“Last year saw a significant increase of 2.1 percent across the EU in milk production and it would seem that this increase is continuing into 2012 in certain Member States: Germany is recording a 2.3 per cent increase for the first 7 weeks and French production is also showing an increase. This will unfortunately impact on any likely increase or relaxation of quota before its abolition in April 2015”, said Mr McCormack, who is Chairman of the Dairy Committee as well as Deputy President of ICMSA.
“The public comment by Minister Coveney last week that there is insufficient support among other Member States to change the quota is very disappointing. As of now, the reality is that we are left with three full years of a rigid quota; apart form the already agreed 1 per cent increase in each of the next two quota years. So management of quota will be critical over the 3 years as most farmers will have increased capacity to produce more milk and as they make plans for the post quota era. ICMSA policy is to ensure that the quota rules are fair and that they are properly applied”, he said.
Mr McCormack said that ICMSA did not want to see a substantial increase in the cost of quotas as the pressure came on for extra quota and as the supply of quota on the market fell. “This will be a major policy issue – if not, the major policy issue - for the Department’s dairy policy and the wider sector generally for the next three years.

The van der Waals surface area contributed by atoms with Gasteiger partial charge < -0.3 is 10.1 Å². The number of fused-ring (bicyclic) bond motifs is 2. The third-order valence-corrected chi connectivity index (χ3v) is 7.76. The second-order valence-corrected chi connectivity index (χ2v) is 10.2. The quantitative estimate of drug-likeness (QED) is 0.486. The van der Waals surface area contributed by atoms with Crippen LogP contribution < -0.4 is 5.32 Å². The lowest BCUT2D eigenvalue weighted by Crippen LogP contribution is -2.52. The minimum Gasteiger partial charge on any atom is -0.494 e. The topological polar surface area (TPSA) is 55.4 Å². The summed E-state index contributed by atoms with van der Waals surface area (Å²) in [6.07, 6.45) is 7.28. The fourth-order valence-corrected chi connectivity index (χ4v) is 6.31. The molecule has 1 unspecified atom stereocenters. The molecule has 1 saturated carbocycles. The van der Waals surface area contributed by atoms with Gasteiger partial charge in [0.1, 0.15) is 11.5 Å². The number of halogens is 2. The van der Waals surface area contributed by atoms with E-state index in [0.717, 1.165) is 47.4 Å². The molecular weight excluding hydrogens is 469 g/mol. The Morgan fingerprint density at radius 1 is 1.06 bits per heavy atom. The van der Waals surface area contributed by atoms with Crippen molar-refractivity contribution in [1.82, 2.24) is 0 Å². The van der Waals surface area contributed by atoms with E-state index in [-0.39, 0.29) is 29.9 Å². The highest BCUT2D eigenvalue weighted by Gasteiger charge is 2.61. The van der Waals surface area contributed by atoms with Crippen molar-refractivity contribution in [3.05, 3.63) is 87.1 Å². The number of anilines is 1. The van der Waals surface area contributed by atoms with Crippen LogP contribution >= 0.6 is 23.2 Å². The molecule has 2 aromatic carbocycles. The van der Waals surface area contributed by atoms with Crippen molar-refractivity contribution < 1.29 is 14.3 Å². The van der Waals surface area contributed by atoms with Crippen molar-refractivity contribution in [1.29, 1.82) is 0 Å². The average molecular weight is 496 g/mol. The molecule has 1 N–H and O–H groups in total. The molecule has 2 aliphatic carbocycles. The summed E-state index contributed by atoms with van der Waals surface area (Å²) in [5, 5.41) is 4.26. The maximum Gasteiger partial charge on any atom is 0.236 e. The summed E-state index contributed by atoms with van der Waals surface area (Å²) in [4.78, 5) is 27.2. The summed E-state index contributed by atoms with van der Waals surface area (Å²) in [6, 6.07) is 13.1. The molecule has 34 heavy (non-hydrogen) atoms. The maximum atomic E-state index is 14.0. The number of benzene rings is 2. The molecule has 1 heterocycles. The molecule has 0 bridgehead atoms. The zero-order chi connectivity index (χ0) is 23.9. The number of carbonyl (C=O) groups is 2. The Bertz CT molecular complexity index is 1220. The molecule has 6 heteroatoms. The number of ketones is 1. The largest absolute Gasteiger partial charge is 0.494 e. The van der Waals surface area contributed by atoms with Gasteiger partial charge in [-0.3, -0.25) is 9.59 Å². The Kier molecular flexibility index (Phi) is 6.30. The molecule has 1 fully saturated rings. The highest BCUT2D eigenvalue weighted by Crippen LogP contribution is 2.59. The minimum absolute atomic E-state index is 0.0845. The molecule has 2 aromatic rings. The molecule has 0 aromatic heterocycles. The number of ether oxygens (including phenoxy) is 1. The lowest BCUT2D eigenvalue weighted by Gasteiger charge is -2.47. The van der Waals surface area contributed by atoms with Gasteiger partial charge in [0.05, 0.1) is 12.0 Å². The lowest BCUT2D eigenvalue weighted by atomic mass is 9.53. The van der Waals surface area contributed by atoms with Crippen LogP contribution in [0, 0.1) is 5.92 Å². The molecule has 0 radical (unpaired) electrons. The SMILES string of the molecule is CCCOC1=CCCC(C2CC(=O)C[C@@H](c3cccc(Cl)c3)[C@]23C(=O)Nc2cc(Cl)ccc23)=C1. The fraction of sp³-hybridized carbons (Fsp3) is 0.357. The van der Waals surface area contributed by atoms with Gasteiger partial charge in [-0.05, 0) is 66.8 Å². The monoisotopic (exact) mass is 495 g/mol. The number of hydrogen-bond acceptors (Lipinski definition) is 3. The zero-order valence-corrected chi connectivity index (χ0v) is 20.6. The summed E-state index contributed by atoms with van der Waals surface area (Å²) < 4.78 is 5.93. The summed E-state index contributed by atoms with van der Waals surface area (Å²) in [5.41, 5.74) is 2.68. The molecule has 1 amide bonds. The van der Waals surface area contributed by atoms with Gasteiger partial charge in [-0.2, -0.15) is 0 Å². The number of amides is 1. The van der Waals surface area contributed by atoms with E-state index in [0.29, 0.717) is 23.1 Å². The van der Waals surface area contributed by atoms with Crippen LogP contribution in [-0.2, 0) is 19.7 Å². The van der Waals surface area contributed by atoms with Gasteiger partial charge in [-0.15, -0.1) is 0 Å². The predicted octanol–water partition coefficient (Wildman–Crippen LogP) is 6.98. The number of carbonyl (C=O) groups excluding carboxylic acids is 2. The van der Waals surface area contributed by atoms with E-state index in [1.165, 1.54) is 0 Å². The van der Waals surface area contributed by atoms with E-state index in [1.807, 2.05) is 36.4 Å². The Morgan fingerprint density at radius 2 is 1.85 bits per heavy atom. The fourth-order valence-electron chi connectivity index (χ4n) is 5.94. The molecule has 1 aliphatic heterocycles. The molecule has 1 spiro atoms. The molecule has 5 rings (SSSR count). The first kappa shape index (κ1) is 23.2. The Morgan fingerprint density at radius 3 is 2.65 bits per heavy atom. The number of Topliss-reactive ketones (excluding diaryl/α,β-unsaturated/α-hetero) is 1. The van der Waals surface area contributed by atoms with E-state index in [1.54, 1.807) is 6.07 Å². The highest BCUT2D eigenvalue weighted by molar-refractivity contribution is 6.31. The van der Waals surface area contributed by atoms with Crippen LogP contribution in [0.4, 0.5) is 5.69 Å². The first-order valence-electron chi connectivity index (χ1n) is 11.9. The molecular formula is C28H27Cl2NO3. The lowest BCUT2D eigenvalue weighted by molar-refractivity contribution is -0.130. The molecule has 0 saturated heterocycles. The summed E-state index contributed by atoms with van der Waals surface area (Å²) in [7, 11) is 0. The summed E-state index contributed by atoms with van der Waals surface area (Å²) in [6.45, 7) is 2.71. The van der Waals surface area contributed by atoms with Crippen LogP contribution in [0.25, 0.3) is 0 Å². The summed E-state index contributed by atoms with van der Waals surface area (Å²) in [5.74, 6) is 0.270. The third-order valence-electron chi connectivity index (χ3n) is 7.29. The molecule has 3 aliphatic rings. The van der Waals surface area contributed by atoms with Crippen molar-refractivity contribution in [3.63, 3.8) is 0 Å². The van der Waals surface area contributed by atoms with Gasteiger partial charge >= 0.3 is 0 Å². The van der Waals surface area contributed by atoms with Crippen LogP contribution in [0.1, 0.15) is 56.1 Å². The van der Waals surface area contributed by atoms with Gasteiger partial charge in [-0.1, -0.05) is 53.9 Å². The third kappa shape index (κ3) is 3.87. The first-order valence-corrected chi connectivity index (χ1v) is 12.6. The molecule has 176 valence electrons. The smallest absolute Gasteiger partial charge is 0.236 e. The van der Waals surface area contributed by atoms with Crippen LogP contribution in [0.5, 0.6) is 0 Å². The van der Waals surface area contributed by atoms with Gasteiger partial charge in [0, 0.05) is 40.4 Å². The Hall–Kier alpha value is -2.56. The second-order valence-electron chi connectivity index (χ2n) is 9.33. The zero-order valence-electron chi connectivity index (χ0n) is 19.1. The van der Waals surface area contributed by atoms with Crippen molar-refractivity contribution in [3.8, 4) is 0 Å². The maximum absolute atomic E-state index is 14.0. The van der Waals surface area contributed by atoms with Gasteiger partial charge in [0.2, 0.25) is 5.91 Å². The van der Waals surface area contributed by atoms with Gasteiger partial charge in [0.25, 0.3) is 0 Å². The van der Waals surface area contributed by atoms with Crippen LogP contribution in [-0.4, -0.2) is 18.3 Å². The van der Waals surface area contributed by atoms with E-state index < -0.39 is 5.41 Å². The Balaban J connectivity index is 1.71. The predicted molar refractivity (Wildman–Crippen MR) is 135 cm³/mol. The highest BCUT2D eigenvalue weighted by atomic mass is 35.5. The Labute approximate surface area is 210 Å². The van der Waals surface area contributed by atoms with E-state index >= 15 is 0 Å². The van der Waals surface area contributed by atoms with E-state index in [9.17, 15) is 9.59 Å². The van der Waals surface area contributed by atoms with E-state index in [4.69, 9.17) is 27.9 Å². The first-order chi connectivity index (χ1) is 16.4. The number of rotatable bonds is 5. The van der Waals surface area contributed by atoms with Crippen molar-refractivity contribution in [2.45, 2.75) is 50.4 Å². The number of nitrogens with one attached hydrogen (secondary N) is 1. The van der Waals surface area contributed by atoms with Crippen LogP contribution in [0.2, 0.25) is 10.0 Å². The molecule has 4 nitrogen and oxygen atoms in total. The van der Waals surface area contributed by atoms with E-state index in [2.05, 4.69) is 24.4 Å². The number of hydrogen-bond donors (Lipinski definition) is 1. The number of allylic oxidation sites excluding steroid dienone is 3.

Mr McCormack said he welcomed the proposed change in relation to companies leasing quota on the grounds that while ICMSA wanted to accommodate certain to manage the quota of their own shareholders, the Association could not tolerate a situation where companies, in general, were free to lease quota but farmers operating as sole traders were prohibited from following suit. Mr McCormack said there was already evidence of abuse of the regulations in this area.
“Farmers must realise that the present quota system means that one person’s unfair gain is another man’s loss. It’s a huge paradox that as we towards the complete abolition of quota, the pressure on farmers with regards to quota and possible substantial superlevy fines has never been as pressing. In addition to clear rules and their transparent implementation, ICMSA are also pressing for improved information flows and earlier transmission of delivery data so that farmers can better match their supply with their quota. It surely should not be impossible for co-ops and the Department to have the same system of calculating deliveries throughout the year?” he asked.